There was an added dimension to the plans for both the urban core and surrounding areas of Brasília: city planners hoped that they would be a first step toward the future of urban and territorial planning in Brazil. “They were intended to serve as a modern blueprint for broader Brazil, helping it to break away from the past and the problems plaguing large cities,” says Derntl. “It was a new model for a new civilization, and this is visible in the city plans. Communities were designed with supporting rural infrastructure, food processing facilities, administrative facilities, schools, libraries, and churches.”
The rapid construction of a city with grand architectural ambitions, in a project that involved thousands of workers and attracted international public interest, would be associated with and seen as a personal achievement of Juscelino Kubitschek, who became Brazil’s president in 1955 and was able to complete the works before the end of his term in 1960. In 1975 he wrote the book Por que construí Brasília (Why I built Brasília; Bloch Editores). Derntl highlights the almost prophetic tone of his book, in which Kubitschek presents himself as the orchestrator—and Niemeyer and Costa as “interpreters”—of a national ambition going back to colonial Brazil.
“Traditional relationships between statesmen and their architects were typically via personal correspondence, such as letters. But we find very little of this form of communication when it comes to Brasília,” says Frajndlich. “So we’ve had to change our methodological approach and use a wider variety of sources. For example, we’ve extensively researched dispatches and other official communications between Niemeyer, Kubitschek, and NOVACAP.” Exploring sources such as these dispatches, newspaper articles, and even forgotten sketches by Niemeyer, says Frajndlich, “has shed new light on the historical relationship between architecture and the State.”
One of our findings is that the image of Kubitschek as a person with quasi-autocratic authority over the construction of Brasília is inaccurate. “Carrying out the president’s plans required a great deal of political deftness. It proved particularly difficult, for example, to pass the proposed project through Congress in 1956. The Federal Government also had to create a dedicated development corporation for construction, NOVACAP. During his presidential campaign, Kubitschek prevaricated about his ambition to pursue the project, but when he finally made the decision to take it forward, he soon realized he had his work cut out for him and would need to recruit the support of different political actors.”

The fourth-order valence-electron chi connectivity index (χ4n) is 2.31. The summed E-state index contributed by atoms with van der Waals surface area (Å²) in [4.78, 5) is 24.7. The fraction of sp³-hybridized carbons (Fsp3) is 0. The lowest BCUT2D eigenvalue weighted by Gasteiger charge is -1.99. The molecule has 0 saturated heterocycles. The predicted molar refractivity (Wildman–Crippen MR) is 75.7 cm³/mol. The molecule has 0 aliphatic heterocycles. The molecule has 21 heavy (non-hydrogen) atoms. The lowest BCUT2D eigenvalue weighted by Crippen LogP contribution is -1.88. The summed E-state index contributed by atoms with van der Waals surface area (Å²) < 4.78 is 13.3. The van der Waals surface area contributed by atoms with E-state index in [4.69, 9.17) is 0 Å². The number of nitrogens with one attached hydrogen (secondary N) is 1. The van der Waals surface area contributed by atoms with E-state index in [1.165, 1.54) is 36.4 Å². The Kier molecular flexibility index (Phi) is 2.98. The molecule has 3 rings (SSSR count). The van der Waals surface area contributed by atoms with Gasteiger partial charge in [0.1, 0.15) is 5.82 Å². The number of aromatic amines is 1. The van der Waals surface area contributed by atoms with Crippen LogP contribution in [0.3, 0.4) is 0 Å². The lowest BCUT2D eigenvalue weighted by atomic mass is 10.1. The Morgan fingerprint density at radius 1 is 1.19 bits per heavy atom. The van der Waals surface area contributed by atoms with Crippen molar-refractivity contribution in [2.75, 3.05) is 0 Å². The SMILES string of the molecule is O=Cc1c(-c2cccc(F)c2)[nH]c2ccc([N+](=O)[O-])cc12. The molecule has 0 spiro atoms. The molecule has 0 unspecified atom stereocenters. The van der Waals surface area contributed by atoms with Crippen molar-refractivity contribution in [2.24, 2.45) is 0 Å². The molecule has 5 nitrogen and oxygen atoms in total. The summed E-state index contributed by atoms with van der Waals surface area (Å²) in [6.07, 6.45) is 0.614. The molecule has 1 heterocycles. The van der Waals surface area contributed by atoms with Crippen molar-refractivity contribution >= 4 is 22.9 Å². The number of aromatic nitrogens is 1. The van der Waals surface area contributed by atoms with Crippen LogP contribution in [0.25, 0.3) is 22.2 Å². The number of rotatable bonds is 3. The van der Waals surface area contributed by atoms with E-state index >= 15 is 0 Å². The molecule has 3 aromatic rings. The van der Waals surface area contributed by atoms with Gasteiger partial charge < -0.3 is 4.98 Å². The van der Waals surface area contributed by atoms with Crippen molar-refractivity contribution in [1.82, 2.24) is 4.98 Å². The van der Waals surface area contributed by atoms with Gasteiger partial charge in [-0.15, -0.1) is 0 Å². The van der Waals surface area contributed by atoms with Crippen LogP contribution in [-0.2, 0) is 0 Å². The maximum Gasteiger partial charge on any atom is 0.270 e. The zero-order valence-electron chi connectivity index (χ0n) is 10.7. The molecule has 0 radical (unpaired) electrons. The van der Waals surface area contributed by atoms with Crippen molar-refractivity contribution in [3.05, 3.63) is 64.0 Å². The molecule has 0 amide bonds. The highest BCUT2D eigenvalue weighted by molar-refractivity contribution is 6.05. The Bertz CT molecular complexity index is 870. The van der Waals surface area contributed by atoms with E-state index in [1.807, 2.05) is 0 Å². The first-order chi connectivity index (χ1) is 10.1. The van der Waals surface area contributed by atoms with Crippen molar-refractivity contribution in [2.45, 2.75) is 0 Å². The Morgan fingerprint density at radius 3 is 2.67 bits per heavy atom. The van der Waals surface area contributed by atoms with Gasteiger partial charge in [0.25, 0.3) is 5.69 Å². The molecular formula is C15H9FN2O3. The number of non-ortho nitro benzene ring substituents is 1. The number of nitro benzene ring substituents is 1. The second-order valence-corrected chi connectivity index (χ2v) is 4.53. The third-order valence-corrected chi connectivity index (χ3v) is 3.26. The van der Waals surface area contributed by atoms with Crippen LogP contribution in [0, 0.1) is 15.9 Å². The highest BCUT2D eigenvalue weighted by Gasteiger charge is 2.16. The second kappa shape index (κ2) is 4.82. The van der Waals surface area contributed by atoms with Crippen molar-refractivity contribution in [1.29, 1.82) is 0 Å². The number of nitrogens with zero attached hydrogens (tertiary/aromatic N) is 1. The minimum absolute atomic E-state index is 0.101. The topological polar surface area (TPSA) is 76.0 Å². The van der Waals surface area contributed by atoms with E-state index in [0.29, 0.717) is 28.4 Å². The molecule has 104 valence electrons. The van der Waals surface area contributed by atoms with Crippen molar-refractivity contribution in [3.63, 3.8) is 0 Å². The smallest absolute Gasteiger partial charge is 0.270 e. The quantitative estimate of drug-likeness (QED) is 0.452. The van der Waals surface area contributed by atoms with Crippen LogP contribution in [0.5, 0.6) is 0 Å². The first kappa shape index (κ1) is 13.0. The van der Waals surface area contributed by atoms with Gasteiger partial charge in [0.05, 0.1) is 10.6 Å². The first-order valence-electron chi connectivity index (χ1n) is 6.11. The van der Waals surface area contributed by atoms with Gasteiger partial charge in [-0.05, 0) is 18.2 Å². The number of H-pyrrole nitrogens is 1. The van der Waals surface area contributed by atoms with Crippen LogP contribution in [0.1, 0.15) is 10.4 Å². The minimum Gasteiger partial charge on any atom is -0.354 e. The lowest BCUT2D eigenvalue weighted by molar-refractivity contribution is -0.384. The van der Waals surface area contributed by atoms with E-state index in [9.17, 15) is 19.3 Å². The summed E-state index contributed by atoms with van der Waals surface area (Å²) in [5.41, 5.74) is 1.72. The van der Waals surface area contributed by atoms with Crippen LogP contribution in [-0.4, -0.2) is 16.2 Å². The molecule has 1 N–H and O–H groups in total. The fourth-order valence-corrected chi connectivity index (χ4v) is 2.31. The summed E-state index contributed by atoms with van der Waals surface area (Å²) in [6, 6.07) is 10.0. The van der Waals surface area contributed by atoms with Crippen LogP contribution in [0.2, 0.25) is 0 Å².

Before unveiling the city plans developed by Lúcio Costa and Oscar Niemeyer, the previous plans that had been developed under the oversight of Marshal José Pessoa Cavalcanti de Albuquerque (1885–1959) had to be abandoned. Since 1956, Albuquerque had overseen the Federal Capital Construction and Transition Planning Commission, the successor to the New Capital Siting Commission, which he had presided over since 1954. Early proposals to relocate Brazil’s seat of government to the Central Plateau date back to the First Republic: between 1892 and 1896, two expeditions led by the Belgian engineer Louis Cruls (1848–1908) had explored the region. The 1946 Constitution formally outlined plans to transfer the capital, establishing a period of 60 days to initiate preliminary studies. President Eurico Gaspar Dutra (1883–1974) instituted the siting commission that same year, under the leadership of General Djalma Polli Coelho (1892–1954), head of the Army’s Geographical Service. Albuquerque’s team selected the site where the city would be built based on a technical report known as the Belcher Report, published in 1956 based on a two-year survey that had been commissioned by Albuquerque’s predecessor, General Aguinaldo Caiado de Castro (1899–1963). Albuquerque had also developed a blueprint of his own, and even proposed a name for the city: “Vera Cruz.”
“He was a prestigious figure who had organized the preparations to build the new capital, set up the commission office, and decided who he wanted to onboard on the project team, starting with French-Swiss architect Le Corbusier [1887–1965]. The material we found in the archives provides a better understanding of how Albuquerque’s plans were gradually dismantled by modernist groups linked to Kubitschek,” says Frajndlich, noting that the mid-twentieth century was a period in which architects enjoyed a fair degree of political influence in Brazil. “Architectural projects were often prominently featured in newspaper articles, for example. And this helped to shape the capital as we know it today.”